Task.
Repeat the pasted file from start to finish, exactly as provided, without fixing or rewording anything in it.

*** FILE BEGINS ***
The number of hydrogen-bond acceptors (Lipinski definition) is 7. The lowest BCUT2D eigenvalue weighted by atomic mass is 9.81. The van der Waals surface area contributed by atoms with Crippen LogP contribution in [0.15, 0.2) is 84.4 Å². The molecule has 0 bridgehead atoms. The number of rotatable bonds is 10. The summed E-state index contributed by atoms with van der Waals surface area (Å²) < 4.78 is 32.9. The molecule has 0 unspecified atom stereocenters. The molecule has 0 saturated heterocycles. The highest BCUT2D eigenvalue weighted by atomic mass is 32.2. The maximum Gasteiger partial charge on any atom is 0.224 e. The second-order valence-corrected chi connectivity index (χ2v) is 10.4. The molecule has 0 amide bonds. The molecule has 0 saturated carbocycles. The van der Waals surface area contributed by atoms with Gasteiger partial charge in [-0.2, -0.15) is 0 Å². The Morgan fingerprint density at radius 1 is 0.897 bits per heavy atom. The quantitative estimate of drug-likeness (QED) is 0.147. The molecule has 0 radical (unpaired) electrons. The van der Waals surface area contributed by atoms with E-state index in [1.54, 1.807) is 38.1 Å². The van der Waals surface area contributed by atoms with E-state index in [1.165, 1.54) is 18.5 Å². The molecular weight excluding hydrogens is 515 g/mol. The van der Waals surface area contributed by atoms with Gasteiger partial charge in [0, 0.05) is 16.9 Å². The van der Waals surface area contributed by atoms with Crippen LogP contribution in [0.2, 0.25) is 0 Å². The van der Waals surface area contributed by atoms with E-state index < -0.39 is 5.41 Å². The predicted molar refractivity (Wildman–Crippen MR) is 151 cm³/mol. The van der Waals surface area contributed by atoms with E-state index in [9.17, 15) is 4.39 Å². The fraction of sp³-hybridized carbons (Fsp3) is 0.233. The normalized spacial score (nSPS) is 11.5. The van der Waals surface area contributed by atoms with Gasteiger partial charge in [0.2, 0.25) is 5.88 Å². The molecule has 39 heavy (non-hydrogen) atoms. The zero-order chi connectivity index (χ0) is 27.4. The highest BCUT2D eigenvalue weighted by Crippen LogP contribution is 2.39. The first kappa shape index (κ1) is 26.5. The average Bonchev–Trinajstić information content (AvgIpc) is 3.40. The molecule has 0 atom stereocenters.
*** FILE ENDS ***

The number of hydrogen-bond acceptors (Lipinski definition) is 7. The lowest BCUT2D eigenvalue weighted by atomic mass is 9.81. The van der Waals surface area contributed by atoms with Crippen LogP contribution in [0.15, 0.2) is 84.4 Å². The molecule has 0 bridgehead atoms. The number of rotatable bonds is 10. The summed E-state index contributed by atoms with van der Waals surface area (Å²) < 4.78 is 32.9. The molecule has 0 unspecified atom stereocenters. The molecule has 0 saturated heterocycles. The highest BCUT2D eigenvalue weighted by atomic mass is 32.2. The maximum Gasteiger partial charge on any atom is 0.224 e. The second-order valence-corrected chi connectivity index (χ2v) is 10.4. The molecule has 0 amide bonds. The molecule has 0 saturated carbocycles. The van der Waals surface area contributed by atoms with Gasteiger partial charge in [-0.2, -0.15) is 0 Å². The Morgan fingerprint density at radius 1 is 0.897 bits per heavy atom. The quantitative estimate of drug-likeness (QED) is 0.147. The molecule has 0 radical (unpaired) electrons. The van der Waals surface area contributed by atoms with E-state index in [1.54, 1.807) is 38.1 Å². The van der Waals surface area contributed by atoms with E-state index in [1.165, 1.54) is 18.5 Å². The molecular weight excluding hydrogens is 515 g/mol. The van der Waals surface area contributed by atoms with Gasteiger partial charge in [0, 0.05) is 16.9 Å². The van der Waals surface area contributed by atoms with Crippen LogP contribution in [0.2, 0.25) is 0 Å². The van der Waals surface area contributed by atoms with E-state index < -0.39 is 5.41 Å². The predicted molar refractivity (Wildman–Crippen MR) is 151 cm³/mol. The van der Waals surface area contributed by atoms with E-state index in [9.17, 15) is 4.39 Å². The fraction of sp³-hybridized carbons (Fsp3) is 0.233. The normalized spacial score (nSPS) is 11.5. The van der Waals surface area contributed by atoms with Gasteiger partial charge in [0.2, 0.25) is 5.88 Å². The molecule has 39 heavy (non-hydrogen) atoms. The zero-order chi connectivity index (χ0) is 27.4. The highest BCUT2D eigenvalue weighted by Crippen LogP contribution is 2.39. The first kappa shape index (κ1) is 26.5. The average Bonchev–Trinajstić information content (AvgIpc) is 3.40. The molecule has 0 atom stereocenters.